Access to environmental justice is a key component to ensure just and equitable outcomes for sustainable development. This paper aims to assess the present judicial structures that offer access to environmental justice in India. The initiative, presented below has wider international purchase as it is a case study of a growing judicial development. India’s policies and laws have sought to become comprehensive and stringent particularly as a consequence of the Bhopal tragedy in 1984. The ‘command and control approach’ is supplemented by new regulatory techniques such as environment impact assessments and public hearings. However, contradictions and gaps in institutional mechanisms have resulted in ineffective implementation of legislation. Factors such as slack performance by enforcement authorities, multi-layered corruption, political interference and personal gain are the root causes for this failure. As a consequence, the role of India’s judiciary in securing the enforcement of rights through Public Interest Litigation [PIL] outside statute law but within the constitutional mandate has promoted new and unique environmental jurisprudence. PIL is an innovative and powerful judicial tool making human rights meaningful and effective. PIL has revolutionised the judicial procedure by introducing three procedural innovations: namely, expanded standing, non-adversarial procedure and attenuation of rights from remedies as a result of expanded frontiers of fundamental rights, particularly the right to life under Article 21 of the Constitution of India. The right to a healthy environment finds its genesis through the right to life. The state is under a duty to enforce this constitutional right by devising and implementing a coherent and coordinated programme for the well-being of the citizenry. Failure on the part of state have prompted the judges to issue short interim directions entitled ‘continuing mandamus ‘. The proactive judiciary has also declared and promoted the principles of sustainable development, the precautionary and the polluter pays principles. However, concerns such as the rapidly increasing number of petitions, expensive and delayed disposal of petitions, complex technical and scientific issues, inconsistent approach by the courts based upon individual judicial preferences, unrealistic directions and the issue of creeping jurisdiction have created doubts about the current effectiveness of PIL in environmental matters. In seeking a balanced judicial forum that advances a distinctively green jurisprudence, the Parliament of India enacted the National Green Tribunal Act 2010. The National Green Tribunal [NGT] is one element of a reformist approach to environmental governance. The Tribunal aims to adjudicate environmental protection and forest conservation cases in an effective and expeditious manner. This includes enforcement of any legal right relating to the environment together with available relief and compensation for damages to persons and property. The NGT started functioning from 4th July 2011. The Principal Bench is based at New Delhi with circuit benches at Chennai, Bhopal, Pune and Kolkata so that it can reach remoter parts of India. The principal bench and the regional benches are active. India has joined a handful of forward looking countries including Australia and New Zealand to have a dedicated green court. The creation of NGT is an important initiative. NGT’s potential is being realised in terms of type and volume of cases coming before it. The ‘multi-faceted and multi-skilled’ NGT with a wide jurisdiction is gradually earning the reputation of being a ‘fast-track court’. It aims to strike a right balance between environment and development. The nature of cases which have come before the NGT include environmental clearances for developmental projects including dams, steel plants, hydro- electric projects and thermal power plants; coastal zone regulations; encroachments on the floodplains; issues relating to pollution and imposition of environmental fines. The principles of inter-generational equity, precautionary and polluter pays principle, public trust doctrine underpinning the international environmental law have been foundational norms in deciding the matters before the NGT. The institutional redesigning of this judicial structure is unlikely to be the panacea for all environmental ills but it can provide a lead in terms of new forms of environmental dispute resolution. This positive initiative must be seen within the broader context of balancing competing values of environment protection and sustainability on one hand and resource driven growth on the other.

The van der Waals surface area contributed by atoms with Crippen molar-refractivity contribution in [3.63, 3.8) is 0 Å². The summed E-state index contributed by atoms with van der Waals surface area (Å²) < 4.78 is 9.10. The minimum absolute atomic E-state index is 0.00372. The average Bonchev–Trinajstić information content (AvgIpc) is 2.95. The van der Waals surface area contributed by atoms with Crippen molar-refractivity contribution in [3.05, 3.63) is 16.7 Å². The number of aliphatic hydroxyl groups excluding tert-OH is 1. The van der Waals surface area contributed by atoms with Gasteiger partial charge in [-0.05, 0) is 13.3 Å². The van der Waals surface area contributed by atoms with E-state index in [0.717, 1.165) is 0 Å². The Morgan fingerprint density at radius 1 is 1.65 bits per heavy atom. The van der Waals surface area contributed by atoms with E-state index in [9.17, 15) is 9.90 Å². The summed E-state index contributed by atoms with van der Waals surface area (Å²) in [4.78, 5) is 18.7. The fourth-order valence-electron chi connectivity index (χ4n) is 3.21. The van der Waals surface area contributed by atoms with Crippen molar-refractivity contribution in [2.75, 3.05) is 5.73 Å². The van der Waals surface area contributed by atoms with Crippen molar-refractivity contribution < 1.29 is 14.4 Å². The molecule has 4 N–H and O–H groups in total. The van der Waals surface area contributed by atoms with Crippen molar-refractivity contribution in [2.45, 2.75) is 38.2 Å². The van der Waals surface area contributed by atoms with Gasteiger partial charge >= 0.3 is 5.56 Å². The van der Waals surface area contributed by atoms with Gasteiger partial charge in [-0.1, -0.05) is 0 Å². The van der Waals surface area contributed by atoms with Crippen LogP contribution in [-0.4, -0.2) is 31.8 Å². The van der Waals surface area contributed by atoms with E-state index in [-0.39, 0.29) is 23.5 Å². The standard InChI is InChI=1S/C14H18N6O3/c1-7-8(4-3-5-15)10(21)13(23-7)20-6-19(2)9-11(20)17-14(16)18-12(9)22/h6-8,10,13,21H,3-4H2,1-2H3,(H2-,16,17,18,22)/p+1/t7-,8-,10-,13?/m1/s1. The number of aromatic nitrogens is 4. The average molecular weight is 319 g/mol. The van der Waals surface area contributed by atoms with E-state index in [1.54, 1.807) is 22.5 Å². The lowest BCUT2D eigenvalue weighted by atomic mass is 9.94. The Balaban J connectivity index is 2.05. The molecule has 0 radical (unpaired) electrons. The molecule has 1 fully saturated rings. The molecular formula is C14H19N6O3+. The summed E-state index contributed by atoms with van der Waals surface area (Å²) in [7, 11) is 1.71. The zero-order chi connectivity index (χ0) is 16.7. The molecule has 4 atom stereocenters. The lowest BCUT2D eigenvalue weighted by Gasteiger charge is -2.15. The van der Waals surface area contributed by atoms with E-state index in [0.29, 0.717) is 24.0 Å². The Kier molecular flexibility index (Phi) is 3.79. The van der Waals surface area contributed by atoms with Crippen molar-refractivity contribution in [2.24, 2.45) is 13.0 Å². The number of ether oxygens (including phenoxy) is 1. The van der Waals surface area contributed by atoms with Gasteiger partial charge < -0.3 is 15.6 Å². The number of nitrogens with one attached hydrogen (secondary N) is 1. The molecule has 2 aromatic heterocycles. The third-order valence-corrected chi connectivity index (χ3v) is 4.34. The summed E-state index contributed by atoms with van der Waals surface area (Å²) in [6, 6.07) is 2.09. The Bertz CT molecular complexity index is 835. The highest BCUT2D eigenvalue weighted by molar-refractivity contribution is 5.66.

|Journal||OIDA International Journal of Sustainable Development|
|Publication status||Published - 30 Dec 2013|
|Event||International Conference on Sustainable Development - Toronto, Canada|
Duration: 30 Dec 2013 → …